I've never worked for a foundation, but I've witnessed the time-consuming grant application process, tortuously long wait to hear if you've been funded, and the equally time-consuming report writing that needs to be done after the grant is received.
Somerville, who is the Founder and President of the Philanthropic Ventures Foundation, offers five principles for reforming philanthropy:
#1 Locate outstanding people doing outstanding work.
Somerville recommends that grantmakers spend at least 30% of their work-week in the field looking for, and meeting with people who are working to make the world a better place:
"Without good people, great ideas rate merely as words. Management plans, organizational charts, even bulging bank accounts--none of these guarantee success. People run programs, for good or ill, and the quality of their skills and commitment inexorably shape the results."#2 Move quickly (and shred paper)
The coolest example of this principle at work is the Philanthropic Ventures Foundation's "fax grants." They sent a one-page flier out to all of the Bay Area's teachers offering the opportunity to fax in a request for up to $500 for a field trip, school supplies, etc. The teachers with the best ideas were mailed checks within 24 hours. The Foundation has given out $3.5 million in fax grants to teachers, social workers and other youth workers.
#3 Embrace risk
One of my favorite stories in this section was about the Foundation's discretionary grants to juvenile court judges. The judges were given the power to dispense funds to help young people who were passing through the system with things like school clothes, books, musical instruments, glasses, summer camp fees, etc. Somerville reports that the program not only helped the young people, it raised the morale of the justice system staff.
#4 Focus on ideas instead of problems
Somerville feels that, "philanthropy's orientation towards problems disrupts our timing, fatally. We don't take action until a problem bubbles up into crisis."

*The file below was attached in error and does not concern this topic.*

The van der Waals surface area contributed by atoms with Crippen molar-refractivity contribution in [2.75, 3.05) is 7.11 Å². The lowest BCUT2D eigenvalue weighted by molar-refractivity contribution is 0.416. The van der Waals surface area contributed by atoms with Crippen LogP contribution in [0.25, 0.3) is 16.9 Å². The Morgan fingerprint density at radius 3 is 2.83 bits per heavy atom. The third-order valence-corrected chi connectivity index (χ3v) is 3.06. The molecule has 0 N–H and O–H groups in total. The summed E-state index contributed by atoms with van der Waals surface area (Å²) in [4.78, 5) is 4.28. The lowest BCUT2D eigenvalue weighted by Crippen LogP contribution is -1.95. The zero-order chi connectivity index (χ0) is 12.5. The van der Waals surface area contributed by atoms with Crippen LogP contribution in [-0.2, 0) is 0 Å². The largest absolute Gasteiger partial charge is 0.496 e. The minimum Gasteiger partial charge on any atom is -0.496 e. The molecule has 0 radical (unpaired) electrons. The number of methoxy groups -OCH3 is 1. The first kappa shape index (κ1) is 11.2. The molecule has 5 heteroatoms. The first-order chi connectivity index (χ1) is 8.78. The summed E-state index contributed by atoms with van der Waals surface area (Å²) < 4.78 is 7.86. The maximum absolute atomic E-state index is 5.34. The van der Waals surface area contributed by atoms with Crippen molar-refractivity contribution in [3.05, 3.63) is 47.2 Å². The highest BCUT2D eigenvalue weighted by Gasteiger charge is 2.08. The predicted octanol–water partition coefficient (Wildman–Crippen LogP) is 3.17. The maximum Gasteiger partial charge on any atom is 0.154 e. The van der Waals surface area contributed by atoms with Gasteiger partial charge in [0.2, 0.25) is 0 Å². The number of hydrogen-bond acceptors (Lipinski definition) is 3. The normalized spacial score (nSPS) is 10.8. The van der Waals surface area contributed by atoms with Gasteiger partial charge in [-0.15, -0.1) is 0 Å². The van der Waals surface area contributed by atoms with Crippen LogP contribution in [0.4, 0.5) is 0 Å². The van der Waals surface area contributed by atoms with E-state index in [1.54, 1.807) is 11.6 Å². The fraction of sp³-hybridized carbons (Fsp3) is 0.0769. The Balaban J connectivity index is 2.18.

The Philanthropic Ventures Foundation started a Day Off Program based on a donor's observation that low-income women deserve a day off, just like everyone else. The Foundation asked school principals, social workers and clergy to nominate low-income women who particularly deserved a day off. The chosen women were given $200 with instructions to use it to, "rejuvenate her mind, body and soul." The program expanded to include teachers and unpaid caregivers for disabled and chronically ill family members.
One program participant wrote, "This is the first time anyone has ever given me anything."
#5 Take initiative
Somerville recommends that grantmakers search for people who are doing outstanding work, take funding risks, and "journey outside our own comfort zones."
As I mentioned, I've only been on the nonprofit side of the grantmaking process, and perhaps there are more foundations and philanthropists living by these ideas than I've experienced, but personally, this book turned my ideas about grantmaking around. I was also inspired by the stories where small donations made a difference.
I will continue to donate to nonprofits who are working towards causes I care about, but I'd like to try being more of a grassroots philanthropy adventurer and keep my eye out for outstanding people who are focused on ideas rather than problems, and give them a donation, even if their idea is risky--maybe straight out of my pocket.
Here are some other bloggers' review of the book:
* How Foundations Can Assist Grassroots Movements Even Better . . . by Arlene Spencer of Seeking Grant Money Today.
* Grassroots Philanthropy by Bill Somerville and Fred Setterberg by Phil Cubeta of Gift Hub.
* Intuition or Prejudice? by Kelly of The Nonprofiteer.
Full disclosure: I was sent a review copy of Grassroots Philanthropy.